The International Journal of Comparative Psychology is sponsored by the International Society for Comparative Psychology. It is a peer-reviewed open-access digital journal that publishes studies on the evolution and development of behavior in all animal species. It accepts research articles and reviews, letters and audiovisual submissions.
Volume 2, Issue 3, 1989
Scientific psychology is a search for the mechanisms that underlie behavior. Following a brief history of the comparative psychology of learning, we suggest that comparative psychologists should focus on mechanisms rather than performances, and provide an example of a simple, formal mechanism to illustrate this point.
A major goal of physiological psychology is to determine the physical basis of mental representation. Animal models are essential to this project. Dretske's influential analysis of the concept of mental representation suggests that operant and classical conditioning involve mental representation. This analysis comports well with known physiological mechanisms of conditioning, but fails to capture necessary features of mental representation at the human level. We conclude that the applicability of animal models to the problem to human mental representation is more restricted than previously thought.
Advocates of Darwinian approaches to the study of behavior are divided over what an evolutionary perspective is thought to entail. Some take "evolution-mindedness" to mean "phylogeny-mindedness," whereas others take it to mean "adaptationmindedness." Historically, comparative psychology began as the search for mental continuities between humans and other animals: a phylogenetic approach. Independently, ethologists and now behavioral ecologists have placed far more emphasis on the nichedifferentiated mental abilities unique to the species being investigated: an adaptive approach. We argue that the output of complex, dynamical systems can be dramatically changed by only minor changes in internal structure. Because selection acts on the consequences of behavior, the behavioral output of the psyche will be easily shaped by adaptive demands over evolutionary time, even though the modification of the neurophysiological substrate necessary to create such adaptive changes may be minor. Thus, adaptation-mindedness will be most illuminating in the study of cognition and behavior, whereas phylogeny-mindedness will be most illuminating in the study of their neurophysiological substrates. Similarly, a phylogenetic approach to cognition and behavior is likely to cause one to overlook our most interesting, complexly designed species-typical traits, whereas using animal psychology to exfoliate general principles of behavioral ecology represents our best hope of understanding humanity's many zoologically unique characteristics.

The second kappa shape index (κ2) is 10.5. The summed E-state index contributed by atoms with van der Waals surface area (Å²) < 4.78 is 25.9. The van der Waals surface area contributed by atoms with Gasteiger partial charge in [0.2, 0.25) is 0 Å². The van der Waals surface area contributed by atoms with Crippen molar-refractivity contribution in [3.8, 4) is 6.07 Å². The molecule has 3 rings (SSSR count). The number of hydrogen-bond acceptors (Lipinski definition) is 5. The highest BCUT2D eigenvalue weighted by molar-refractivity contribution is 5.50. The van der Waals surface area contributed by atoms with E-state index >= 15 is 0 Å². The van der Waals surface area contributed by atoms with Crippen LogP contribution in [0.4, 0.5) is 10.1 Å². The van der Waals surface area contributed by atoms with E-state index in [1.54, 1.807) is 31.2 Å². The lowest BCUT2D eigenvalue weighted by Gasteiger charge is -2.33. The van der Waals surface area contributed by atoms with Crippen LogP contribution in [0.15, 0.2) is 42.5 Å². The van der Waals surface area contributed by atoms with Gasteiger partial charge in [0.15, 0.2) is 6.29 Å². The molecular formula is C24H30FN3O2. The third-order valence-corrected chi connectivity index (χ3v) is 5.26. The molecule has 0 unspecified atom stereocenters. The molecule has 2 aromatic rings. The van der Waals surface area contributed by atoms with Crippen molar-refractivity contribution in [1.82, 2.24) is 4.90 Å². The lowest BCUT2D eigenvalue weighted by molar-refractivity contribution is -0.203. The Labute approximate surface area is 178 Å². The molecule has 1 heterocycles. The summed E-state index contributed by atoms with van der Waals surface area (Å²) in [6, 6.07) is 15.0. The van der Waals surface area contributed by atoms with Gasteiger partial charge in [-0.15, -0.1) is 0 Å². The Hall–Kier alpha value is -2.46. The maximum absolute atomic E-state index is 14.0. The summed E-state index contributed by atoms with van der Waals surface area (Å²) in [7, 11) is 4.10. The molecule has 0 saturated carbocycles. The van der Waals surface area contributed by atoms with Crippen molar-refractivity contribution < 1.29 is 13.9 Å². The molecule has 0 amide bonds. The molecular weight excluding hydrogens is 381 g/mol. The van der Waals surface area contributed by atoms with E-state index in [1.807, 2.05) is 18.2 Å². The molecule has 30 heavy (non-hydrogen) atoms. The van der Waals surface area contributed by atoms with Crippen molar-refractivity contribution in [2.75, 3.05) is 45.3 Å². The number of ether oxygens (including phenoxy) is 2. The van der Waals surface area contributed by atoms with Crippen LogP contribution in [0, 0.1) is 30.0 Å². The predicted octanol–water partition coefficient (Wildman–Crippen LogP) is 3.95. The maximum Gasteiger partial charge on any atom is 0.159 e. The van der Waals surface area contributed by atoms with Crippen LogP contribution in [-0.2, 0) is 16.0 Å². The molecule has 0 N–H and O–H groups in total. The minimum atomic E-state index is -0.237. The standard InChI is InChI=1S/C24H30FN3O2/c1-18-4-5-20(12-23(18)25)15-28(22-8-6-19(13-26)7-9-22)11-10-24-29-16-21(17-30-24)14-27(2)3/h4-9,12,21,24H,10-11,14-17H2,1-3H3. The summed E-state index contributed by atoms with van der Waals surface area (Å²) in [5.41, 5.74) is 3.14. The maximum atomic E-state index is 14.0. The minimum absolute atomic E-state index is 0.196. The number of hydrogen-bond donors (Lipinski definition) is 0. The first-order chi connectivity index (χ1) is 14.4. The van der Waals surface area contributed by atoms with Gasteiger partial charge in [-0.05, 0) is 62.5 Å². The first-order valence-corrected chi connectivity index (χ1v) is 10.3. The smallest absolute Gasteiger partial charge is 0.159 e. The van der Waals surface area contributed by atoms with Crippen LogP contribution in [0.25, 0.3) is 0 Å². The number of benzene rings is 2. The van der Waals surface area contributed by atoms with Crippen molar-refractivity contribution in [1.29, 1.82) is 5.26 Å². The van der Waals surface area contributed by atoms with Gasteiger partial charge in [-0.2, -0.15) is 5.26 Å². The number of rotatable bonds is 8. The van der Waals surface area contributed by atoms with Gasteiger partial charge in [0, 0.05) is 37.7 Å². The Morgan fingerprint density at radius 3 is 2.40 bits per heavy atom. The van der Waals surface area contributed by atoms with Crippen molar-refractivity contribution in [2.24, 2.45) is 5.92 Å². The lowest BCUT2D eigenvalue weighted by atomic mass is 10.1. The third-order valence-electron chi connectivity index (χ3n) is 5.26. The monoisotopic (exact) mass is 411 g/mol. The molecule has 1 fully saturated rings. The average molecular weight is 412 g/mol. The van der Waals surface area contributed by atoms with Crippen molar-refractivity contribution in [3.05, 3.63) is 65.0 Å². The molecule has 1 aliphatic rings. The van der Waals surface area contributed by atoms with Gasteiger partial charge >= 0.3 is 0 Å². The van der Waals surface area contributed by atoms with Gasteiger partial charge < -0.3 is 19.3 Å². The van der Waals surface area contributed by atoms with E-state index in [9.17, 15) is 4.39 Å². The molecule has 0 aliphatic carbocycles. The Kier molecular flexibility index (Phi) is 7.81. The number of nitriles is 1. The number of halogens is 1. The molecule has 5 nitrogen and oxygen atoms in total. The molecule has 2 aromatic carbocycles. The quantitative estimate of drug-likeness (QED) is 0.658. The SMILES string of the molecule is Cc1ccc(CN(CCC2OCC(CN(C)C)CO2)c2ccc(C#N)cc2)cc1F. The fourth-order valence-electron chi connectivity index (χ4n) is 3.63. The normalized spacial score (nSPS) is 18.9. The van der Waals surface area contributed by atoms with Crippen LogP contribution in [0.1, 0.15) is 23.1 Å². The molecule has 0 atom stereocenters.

The comparative study of behavior requires close attention to the ecologically unique details of the environmental challenges and adaptations (both behavioral and structural) of a systematically selected range of species. It offers an understanding of which aspects of behavior change and which remain constant across phylogenetic pathways and evolutionary challenges. The General Process View of Learning (also known as the principle of the transsituationality of reinforcement, and by several other names), however, militates against study of the details of behavioral adaptations, by insisting that particular behaviors may be regarded as arbitrary instances of universal associative principles. The history of behaviorism, and of contingency theory, in particular, is largely the history of the gradual emergence and dominance of this General Process View, and of the working out of its profoundly anticomparative implications. The increasingly wide repudiation of the General Process View is providing the basis for a renewal of comparative studies of behavior.
The crisis in general psychology is identified as one of theoretical indeterminacy. An important source of indeterminacy is the form of generalization that emphasizes classification and common characters and identifies the general with the abstract. Determinate theory requires a form of generalization that identifies the general with the concrete and emphasizes genesis and interconnection. In order to overcome its crisis, general psychology thus requires the kind of evolutionary methodology that comparative psychology is, historically speaking, best prepared to provide.